Airplanes and underground stations were once the last vestiges of respite from the bleeping, blipping and clicking of mobile phones in the UK. But with WiFi coming to a London underground station near you some time soon, the news that airlines are set to follow suit probably won’t surprise you all that much.

Virgin Atlantic is set to be the first British airline to enable full in-flight network access to mobile phones including voice-calls, reports The Telegraph. It will initially be limited to Virgin’s new Airbus A330 planes en-route from London to New York, but the service will be rolled out to 17 planes covering ‘at least’ ten routes by the end of 2012.

In-flight mobile access will be granted by AeroMobile, a company specializing in in-flight connectivity, which is part-owned by Panasonic. It’s believed that Virgin will charge users roughly the same as standard roaming fees.

British Airways’ OnAir service already allows travelers to use their mobile phones on a single route from London City to New York, but this is restricted to Internet and text messages. For this, travelers require an international roaming plan, and it’s billed directly through their own mobile operator.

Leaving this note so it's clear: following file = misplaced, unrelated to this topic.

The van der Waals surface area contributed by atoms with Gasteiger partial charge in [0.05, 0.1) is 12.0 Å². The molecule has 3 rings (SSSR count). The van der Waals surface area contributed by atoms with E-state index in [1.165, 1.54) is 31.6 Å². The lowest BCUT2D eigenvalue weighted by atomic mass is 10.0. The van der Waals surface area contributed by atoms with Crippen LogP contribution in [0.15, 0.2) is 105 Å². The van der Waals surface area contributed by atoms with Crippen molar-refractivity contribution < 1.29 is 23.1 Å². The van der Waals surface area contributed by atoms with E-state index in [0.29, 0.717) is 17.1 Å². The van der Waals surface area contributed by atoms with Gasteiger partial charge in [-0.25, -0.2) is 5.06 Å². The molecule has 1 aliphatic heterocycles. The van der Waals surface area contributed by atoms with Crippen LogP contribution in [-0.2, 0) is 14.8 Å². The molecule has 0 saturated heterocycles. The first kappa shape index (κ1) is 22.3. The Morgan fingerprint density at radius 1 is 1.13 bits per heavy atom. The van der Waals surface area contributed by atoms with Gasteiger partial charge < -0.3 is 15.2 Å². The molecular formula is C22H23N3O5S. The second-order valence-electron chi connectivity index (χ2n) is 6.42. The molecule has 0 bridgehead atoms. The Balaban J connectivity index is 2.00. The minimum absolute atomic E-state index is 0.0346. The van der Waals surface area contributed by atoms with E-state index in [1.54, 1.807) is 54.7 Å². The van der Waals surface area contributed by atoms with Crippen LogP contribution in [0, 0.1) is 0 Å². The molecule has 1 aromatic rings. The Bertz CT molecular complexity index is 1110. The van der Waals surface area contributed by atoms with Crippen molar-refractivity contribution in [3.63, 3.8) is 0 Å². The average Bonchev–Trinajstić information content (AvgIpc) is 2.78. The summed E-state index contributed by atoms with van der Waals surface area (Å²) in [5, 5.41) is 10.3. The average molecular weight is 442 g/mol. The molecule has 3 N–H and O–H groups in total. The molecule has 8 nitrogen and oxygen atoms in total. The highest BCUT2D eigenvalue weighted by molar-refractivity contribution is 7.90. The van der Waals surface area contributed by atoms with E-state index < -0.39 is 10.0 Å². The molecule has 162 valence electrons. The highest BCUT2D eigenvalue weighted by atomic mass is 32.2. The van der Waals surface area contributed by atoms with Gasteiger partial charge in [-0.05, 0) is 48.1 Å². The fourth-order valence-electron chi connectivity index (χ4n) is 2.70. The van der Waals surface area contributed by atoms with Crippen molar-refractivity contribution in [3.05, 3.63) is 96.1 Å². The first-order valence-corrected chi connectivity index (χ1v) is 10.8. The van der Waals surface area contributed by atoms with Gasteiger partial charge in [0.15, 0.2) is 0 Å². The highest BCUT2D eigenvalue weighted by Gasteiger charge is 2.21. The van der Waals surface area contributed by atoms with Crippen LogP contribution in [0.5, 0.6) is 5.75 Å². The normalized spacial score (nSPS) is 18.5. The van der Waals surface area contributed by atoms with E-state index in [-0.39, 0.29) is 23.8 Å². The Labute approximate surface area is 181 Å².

It perhaps goes without saying that during take-off and landing, the existing rules will still apply, and you will have to switch off everything. Also, American regulations stipulate that you will have to switch it off 250 miles from the US.

In-flight trends

There is a growing legion of non-UK airlines offering in-flight WiFi and/or mobile network access, including Qantas, Emirates and Lufthansa. Virgin Atlantic’s Chief Operating Officer (COO) Steve Griffiths added that the Boeing 787 Dreamliner, which is expected to operational by 2014, will likely have full WiFi access on board.

Earlier this year we also reported that London-based media company IMG Media, which is a part of the global sports, fashion and media company IMG Worldwide, had partnered with in-flight entertainment and communication (IFEC) systems company Panasonic Avionics Corporation (Panasonic), to launch the “first-ever live global premium 24-hour sports channel” for its airline passengers.

This means that some flyers will be enjoying live coverage of the 2012 Summer Olympic Games from London, The Barclays Premier League and German Bundesliga (football), The Masters, The Open Championship and the Ryder Cup (golf), Formula 1, Roland Garros and the Australian Open (tennis).

One step at a time, it seems, but the skies are slowly-but-surely becoming extensions of our  livingrooms.